Although China is the dominant export market for most major recovered paper grades, that isn’t the case for deinking grades. In 2014, China accounted for only 7 percent of all deinking grade exports. Although exports to China were up by 136 percent compared to 2013, they were still well below the average annual shipments through the decade of the 2000s.

After exploding from around 32,000 tons in 2000 to 126,000 tons in 2001, deinking grade exports to China dropped to about 64,000 tons by 2003, popped back up to around 116,000 tons in 2005, then leveled out at around 80,000 tons between 2008 and 2012. The volume then plummeted to less than 25,000 tons in 2013.

Conversely, demand from India has been on a generally upward trajectory since 2002. Between 2000 and 2000, U.S. deinking grade exports to India fell from just short of 200,000 tons to less than 13,000 tons. Since that time, however, with just a couple of downward bumps, Indian demand has steadily improved from almost 13,000 tons in 2002 to almost 300,000 tons last year. The sharpest increases have been over the past four years, during which annual exports have improved 240 percent, beginning with about 88,000 tons in 2010.

Likewise, after dropping from about 121,000 tons in 2010 to around 96,000 tons in 2011, deinking grade exports to Canada have been in a steady climb, culminating with a record of almost 165,000 tons in 2014. The opposite, however, has been the trend for exports to Mexico. Between 2001 and 2008, Mexico was the leading market for U.S. deinking grade exports by a large margin. Between 2007 and 2009, however, annual volume dropped from almost 300,000 tons to less than 52,000 tons. Since 2011, exports to Mexico have leveled out at between 85,000 and 90,000 tons annually. Meanwhile, Mexican mills have ramped up their buying of pulp substitute grades from the U.S. from about 407,000 tons in 2012 to about 537,000 tons in 2014.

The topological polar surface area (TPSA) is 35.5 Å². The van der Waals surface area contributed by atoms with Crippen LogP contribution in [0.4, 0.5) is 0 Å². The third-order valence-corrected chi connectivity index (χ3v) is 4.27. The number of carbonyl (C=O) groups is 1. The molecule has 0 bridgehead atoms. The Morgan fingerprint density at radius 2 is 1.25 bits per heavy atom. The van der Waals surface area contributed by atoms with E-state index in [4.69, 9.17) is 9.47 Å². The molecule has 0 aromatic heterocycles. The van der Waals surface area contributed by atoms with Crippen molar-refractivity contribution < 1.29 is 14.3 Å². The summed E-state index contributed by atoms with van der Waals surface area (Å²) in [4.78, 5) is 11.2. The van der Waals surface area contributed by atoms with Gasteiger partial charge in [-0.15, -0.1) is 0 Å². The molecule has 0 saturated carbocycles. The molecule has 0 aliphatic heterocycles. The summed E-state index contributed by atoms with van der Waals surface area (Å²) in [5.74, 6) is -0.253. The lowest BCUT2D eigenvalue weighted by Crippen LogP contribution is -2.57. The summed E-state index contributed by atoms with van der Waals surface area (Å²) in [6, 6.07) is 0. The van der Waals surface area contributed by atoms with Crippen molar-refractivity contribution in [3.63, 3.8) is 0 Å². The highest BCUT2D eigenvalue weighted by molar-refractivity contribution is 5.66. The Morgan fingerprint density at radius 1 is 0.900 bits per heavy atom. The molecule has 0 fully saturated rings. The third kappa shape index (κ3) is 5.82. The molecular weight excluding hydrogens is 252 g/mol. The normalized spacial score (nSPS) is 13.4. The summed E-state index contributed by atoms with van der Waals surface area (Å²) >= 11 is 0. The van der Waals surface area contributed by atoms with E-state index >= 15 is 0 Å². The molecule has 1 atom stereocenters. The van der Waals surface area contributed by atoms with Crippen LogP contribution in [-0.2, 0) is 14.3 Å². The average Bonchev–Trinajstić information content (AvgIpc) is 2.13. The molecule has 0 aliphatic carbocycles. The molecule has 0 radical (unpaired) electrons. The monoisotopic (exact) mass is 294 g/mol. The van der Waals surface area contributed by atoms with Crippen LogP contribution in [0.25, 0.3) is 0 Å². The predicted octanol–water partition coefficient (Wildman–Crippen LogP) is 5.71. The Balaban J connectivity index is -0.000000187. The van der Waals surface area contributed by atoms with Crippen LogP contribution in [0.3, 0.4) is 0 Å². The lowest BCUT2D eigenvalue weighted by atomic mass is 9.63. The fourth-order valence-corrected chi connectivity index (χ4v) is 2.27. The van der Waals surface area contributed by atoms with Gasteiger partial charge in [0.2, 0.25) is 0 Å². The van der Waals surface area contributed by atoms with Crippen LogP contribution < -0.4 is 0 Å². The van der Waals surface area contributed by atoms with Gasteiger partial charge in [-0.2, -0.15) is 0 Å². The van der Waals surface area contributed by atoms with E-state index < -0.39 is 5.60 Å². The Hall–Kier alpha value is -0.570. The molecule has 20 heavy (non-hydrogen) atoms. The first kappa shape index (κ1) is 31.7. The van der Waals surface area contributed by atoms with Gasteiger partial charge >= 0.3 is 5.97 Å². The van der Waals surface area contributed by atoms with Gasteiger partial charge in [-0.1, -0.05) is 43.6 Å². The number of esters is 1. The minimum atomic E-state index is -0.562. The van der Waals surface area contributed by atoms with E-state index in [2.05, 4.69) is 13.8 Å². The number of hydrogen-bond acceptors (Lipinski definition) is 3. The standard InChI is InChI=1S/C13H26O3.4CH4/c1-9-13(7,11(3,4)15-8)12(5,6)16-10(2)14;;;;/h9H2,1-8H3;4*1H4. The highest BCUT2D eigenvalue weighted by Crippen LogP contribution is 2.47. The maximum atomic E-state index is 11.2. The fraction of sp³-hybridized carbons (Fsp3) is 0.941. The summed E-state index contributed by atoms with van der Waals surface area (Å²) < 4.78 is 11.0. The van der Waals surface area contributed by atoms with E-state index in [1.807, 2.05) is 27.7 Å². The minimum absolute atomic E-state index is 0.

While deinking grades accounted for 4 percent of U.S. recovered paper exports, they made up about 7 percent of the recovered paper used domestically, according to the American Forest & Paper Association data. Compared to pulp substitutes, about half of which are exported, about 77 percent of U.S. generated deinking grades are used at U.S. mills, according to AF&PA and Commerce Department data. Since 2007, domestic consumers have steadily used about 79 percent of the deinking grades available.

Following a massive decline during the fourth quarter of 2011, prices for Sorted Office Paper (SOP) have generally stabilized. During 2013 and 2014, average national SOP mill prices stayed between a relatively small margin of $139 and $162 per ton, according to The Paper Stock Report. The average national price early in 2015 bumped up close to $165 per ton. That trend generally reflected export prices was well, based on Commerce Department data. According to Commerce data, which shows FAS prices for all deinking grades, rather than just SOP, export prices generally stayed within a range of $204 per short ton and $222 per short ton from January 2013 through November 2014, before showing a $20 hike in December. The exception was a one-month jump to $230 per short ton in January 2014.

Ken McEntee is editor and publisher of The Paper Stock Report and Paper Recycling Online, which cover the paper recycling markets. For more information, visit